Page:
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What a gripper -- Holmes scalps Doctor on Twitter

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2014-12-28 Sunday Times.jpg


SHERLOCK HOLMES'S return from the grave proved the most gripping television moment of 2014, according to analysis of viewers' reactions on Twitter.

The revelation on New Year's Day of how the detective, played by Benedict Cumberbatch, escaped death after plunging from a building generated more than 639,000 tweets.

The scale of reaction to the episode, entitled The Empty Hearse, topped a table compiled by Telegraph Hill, a research agency, which analysed more than 1bn tweets about television events and plotlines during 2014.

The second most shocking moment was the unexpected, and gruesome, death of Prince Oberyn Nymeros Martell in Game of Thrones. More than 404,000 viewers tweeted about their horror and sadness when he was killed.

Reality television ranked highly with the return of Cheryl Fernandez-Versini (formerly Cole) to The X Factor coming third (372,000) and the elimination of three contestants by Lord Sugar in a single episode of The Apprentice in 10th place (114,000).

An audition performance by Collabro, a boy band that won this year's series of Britain's Got Talent, was sixth (215,000), one place behind the return of Celebrity Big Brother for its 13th series (326,000).

The so-called "Bingate" controversy on The Great British Bake Off, which saw contestant lain Watters throw away his failed attempt at a baked Alaska before it could be tasted by judges Mary Berry and Paul Hollywood, generated 180,000 tweets and put it in seventh place.

The first appearance of Peter Capaldi as the new Doctor Who drew 178,000 comments on Twitter, the eighth-highest response.

Aaron Balick, a psychotherapist who specialises in the impact of social media on people's lives, said Twitter had changed how people watch television.

"Like being at a large sporting event, Twitter can encourage crowd behaviour and emotional contagion," he said. "This is exemplified in the 'Bingate' affair on The Great British Bake Off."

Balick said that while Twitter had developed a reputation for trolling, the word "love" is actually tweeted six times more than "hate".

"Though haters may get most of the attention, most of what was communicated [in this study] was positive," he said. "Hot emotions like anger and surprise are likely to be shared regularly, but so are feelings of warmth and support for well-loved characters and individual successes."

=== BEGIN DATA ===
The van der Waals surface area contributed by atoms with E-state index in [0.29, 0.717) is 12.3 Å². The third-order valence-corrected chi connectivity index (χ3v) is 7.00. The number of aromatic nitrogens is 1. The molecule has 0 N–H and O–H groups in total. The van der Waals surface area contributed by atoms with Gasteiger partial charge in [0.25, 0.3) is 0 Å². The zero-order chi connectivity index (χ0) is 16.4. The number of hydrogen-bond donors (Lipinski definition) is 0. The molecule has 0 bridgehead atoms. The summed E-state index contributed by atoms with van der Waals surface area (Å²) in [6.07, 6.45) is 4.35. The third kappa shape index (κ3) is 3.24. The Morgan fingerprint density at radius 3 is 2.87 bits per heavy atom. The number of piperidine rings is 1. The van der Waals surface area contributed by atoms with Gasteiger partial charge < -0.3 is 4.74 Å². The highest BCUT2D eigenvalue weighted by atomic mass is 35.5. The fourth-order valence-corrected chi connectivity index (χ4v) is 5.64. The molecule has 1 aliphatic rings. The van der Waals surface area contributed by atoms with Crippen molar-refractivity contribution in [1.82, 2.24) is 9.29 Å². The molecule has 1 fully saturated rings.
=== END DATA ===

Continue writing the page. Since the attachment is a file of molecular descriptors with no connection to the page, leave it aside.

According to the study, good news was more likely to be communicated using Twitter than negativity, although the exception to this was when hot emotions, such as anger, were displayed on screen.

Excitement was the main emotion expressed about Holmes's return. The previous series had ended with the detective secretly watching his own funeral after appearing to have jumped to his death from the roof of Bart's hospital in London to save his companion, Dr Watson, and his landlady, Mrs Hudson.

Watson, played by Martin Freeman, did not see Holmes hit the ground but found his apparently lifeless body in a pool of blood. Twitter was flooded with speculation among the 9.2m people who tuned in later to find out how Holmes had faked his death. It emerged that his fall had been broken by an inflatable crash mat by his network of helpers.

Chris Moon, head of insights and analytics at Telegraph Hill, said the results suggested that the stereotype of the British stiff upper lip had been undermined by the use of Twitter and other social media.

"Viewers don't want to feel isolated when their hearts beat while watching great TV," he said. "They want to feel part of the drama and connected to others who feel the same.

"These big moments connect us as a nation and have become major events on sofas across the country."

Caption: Benedict Cumberbatch, left, provoked the biggest Twitter storm as Sherlock Holmes, beating Game of Thrones into second place. Doctor Who, main picture, came eight.

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  • APA 6th ed.: Henry, Robin (2014-12-28). What a gripper -- Holmes scalps Doctor on Twitter. The Sunday Times .
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  • Wikipedia (this article): <ref>{{cite news| title=What a gripper -- Holmes scalps Doctor on Twitter | url= | work=The Sunday Times | pages= | date=2014-12-28 | via=Doctor Who Cuttings Archive | accessdate=23 January 2021 }}</ref>
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